Wednesday, May 14, 2008

Is Your Teen in a Calcium Crisis?

There is no time in life when a person needs more calcium than during the tween and teen years. Why? During those few years, teens accumulate more than 25% of their TOTAL bone mass. By the time a teen finishes his growth spurts at around age 17, they've accumulated about 90% of their adult bone mass.

The Bad News: Teens Don't Get Enough Calcium!

Past age 11, the majority of us don't get the calcium we need. 75% of teen boys and 90% of teen girls don't get enough calcium. National health experts call this a "calcium crisis"--if the bones aren't built to their optimum strength during the growing years, they are more prone to fractures and osteoporosis later in life.

If you've got a teen at home, you can probably relate. Our house has milk drinkers on both ends of the spectrum. One stopped drinking milk years ago when he started having problems with lactose intolerance, the other probably has the strongest bones in the neighborhood because he drinks a quart of milk a day!

So how does my non-milk drinking son get his calcium? Here's his typical calcium intake and sources:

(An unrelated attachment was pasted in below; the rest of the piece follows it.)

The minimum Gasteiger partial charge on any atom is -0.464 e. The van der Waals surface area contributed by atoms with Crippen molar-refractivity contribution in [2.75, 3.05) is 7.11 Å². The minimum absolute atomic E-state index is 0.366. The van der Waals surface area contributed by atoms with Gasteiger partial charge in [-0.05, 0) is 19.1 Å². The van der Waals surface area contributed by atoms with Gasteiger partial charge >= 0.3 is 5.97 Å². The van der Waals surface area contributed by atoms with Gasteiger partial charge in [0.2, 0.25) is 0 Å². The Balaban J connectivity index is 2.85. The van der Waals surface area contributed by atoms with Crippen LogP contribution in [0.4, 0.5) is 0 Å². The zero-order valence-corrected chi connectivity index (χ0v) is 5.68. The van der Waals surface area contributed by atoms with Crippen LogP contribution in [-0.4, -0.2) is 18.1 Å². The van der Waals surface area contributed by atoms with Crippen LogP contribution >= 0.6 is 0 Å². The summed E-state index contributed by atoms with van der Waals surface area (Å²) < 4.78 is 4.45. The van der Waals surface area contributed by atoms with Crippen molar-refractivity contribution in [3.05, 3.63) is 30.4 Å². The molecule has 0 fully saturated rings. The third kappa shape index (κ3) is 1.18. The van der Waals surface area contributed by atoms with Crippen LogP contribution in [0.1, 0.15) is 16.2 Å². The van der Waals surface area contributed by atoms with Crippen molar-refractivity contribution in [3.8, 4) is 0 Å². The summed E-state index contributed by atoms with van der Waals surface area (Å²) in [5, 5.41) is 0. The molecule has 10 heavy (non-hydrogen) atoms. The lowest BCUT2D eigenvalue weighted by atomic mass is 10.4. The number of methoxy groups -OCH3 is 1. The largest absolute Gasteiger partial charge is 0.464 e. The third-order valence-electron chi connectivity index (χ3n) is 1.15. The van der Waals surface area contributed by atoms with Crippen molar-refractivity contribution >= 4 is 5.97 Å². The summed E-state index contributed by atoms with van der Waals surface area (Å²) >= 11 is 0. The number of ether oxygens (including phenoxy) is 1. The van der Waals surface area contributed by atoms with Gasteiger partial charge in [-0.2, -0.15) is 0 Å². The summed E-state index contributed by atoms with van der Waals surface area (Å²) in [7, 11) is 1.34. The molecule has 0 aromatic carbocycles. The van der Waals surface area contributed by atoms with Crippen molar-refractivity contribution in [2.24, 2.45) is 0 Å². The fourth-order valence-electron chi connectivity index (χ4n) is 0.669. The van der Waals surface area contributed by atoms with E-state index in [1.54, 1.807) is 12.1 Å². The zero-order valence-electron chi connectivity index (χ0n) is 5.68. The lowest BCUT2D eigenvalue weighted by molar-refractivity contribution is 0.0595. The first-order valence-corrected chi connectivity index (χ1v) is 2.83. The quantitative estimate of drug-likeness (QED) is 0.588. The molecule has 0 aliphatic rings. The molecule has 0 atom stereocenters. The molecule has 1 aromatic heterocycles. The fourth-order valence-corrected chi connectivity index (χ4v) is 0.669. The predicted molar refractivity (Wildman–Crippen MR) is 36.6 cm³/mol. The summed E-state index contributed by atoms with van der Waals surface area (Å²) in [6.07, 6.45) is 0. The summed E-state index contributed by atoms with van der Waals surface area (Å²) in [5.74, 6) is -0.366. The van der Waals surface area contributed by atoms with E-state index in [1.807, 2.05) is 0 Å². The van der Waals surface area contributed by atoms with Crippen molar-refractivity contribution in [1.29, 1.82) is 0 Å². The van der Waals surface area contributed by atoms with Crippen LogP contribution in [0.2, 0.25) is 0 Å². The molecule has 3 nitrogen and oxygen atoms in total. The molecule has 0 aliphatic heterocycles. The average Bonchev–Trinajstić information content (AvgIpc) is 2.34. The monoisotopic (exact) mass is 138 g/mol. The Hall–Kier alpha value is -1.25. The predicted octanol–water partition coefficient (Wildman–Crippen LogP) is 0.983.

At Breakfast: 10 oz of skim milk mixed with 1 packet of Carnation Instant Breakfast (with a Lactaid chaser): 575 mg calcium

Snack: Sandwich with 2 oz of Brie on French bread: 110 mg calcium

Snack: 1-4 oz Danon Activia yogurt: 150 mg calcium

Snack/Dinner 16 oz Tropicana Calcium fortified orange juice: 600 mg calcium

Total Calcium for the Day: 1435 mg: 110% of the DRI for calcium for teenagers

Activity also Important!

Weight bearing physical activity causes new bone tissue to form-- which makes bones stronger.

What's Considered Weight Bearing?

Climbing stairs
Jumping rope
Playing team sports, such as basketball, soccer, and volleyball
Older teenagers can build even more bone strength through weight training, but they should check with a health care provider before starting any type of training.

Ten Ways to Get Your Kid off the Couch

  1. Walk the dog

  2. Shoot some hoops

  3. Use a punching bag

  4. Ride his bike to a friend's instead of getting a ride

  5. Play active video games: Dance Dance Revolution, Wii Tennis, Baseball or Golf, Wii Fit

  6. Do household chores: vacuuming, sweeping, mowing the lawn

  7. Join a team--the YMCA has teams that stress having fun more than winning.

  8. Jump on the trampoline

  9. Take a hike

  10. Give the whole family a pedometer and challenge each other to increase their steps.

Stay Tuned for Tomorrow's Post, when I'll talk about vegetarian sources of calcium, too.

1 comment:

gillberk said...

Osteoporosis is a pediatric disease with geriatric consequences in childhood. With low calcium intake levels during these important bone growth periods, today's children and teens are certain to face a serious public health problem in the future.